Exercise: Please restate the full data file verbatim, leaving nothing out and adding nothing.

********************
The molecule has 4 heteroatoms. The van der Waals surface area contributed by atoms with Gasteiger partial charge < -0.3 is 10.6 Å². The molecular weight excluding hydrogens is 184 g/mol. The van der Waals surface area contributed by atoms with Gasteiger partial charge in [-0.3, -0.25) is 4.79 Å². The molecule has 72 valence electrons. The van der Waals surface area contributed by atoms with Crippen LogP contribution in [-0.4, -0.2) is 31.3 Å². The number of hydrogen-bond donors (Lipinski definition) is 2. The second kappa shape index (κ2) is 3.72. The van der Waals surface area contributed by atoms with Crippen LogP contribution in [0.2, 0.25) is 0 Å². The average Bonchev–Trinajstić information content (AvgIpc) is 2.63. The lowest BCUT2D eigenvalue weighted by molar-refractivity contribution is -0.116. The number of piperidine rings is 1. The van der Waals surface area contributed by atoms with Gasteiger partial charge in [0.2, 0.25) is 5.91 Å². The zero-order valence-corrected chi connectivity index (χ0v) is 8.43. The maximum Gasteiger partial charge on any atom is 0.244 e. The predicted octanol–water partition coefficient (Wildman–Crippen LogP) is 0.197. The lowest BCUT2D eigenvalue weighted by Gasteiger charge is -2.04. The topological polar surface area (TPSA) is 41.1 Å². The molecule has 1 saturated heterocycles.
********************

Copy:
The molecule has 4 heteroatoms. The van der Waals surface area contributed by atoms with Gasteiger partial charge < -0.3 is 10.6 Å². The molecular weight excluding hydrogens is 184 g/mol. The van der Waals surface area contributed by atoms with Gasteiger partial charge in [-0.3, -0.25) is 4.79 Å². The molecule has 72 valence electrons. The van der Waals surface area contributed by atoms with Crippen LogP contribution in [-0.4, -0.2) is 31.3 Å². The number of hydrogen-bond donors (Lipinski definition) is 2. The second kappa shape index (κ2) is 3.72. The van der Waals surface area contributed by atoms with Crippen LogP contribution in [0.2, 0.25) is 0 Å². The average Bonchev–Trinajstić information content (AvgIpc) is 2.63. The lowest BCUT2D eigenvalue weighted by molar-refractivity contribution is -0.116. The number of piperidine rings is 1. The van der Waals surface area contributed by atoms with Gasteiger partial charge in [0.2, 0.25) is 5.91 Å². The zero-order valence-corrected chi connectivity index (χ0v) is 8.43. The maximum Gasteiger partial charge on any atom is 0.244 e. The predicted octanol–water partition coefficient (Wildman–Crippen LogP) is 0.197. The lowest BCUT2D eigenvalue weighted by Gasteiger charge is -2.04. The topological polar surface area (TPSA) is 41.1 Å². The molecule has 1 saturated heterocycles.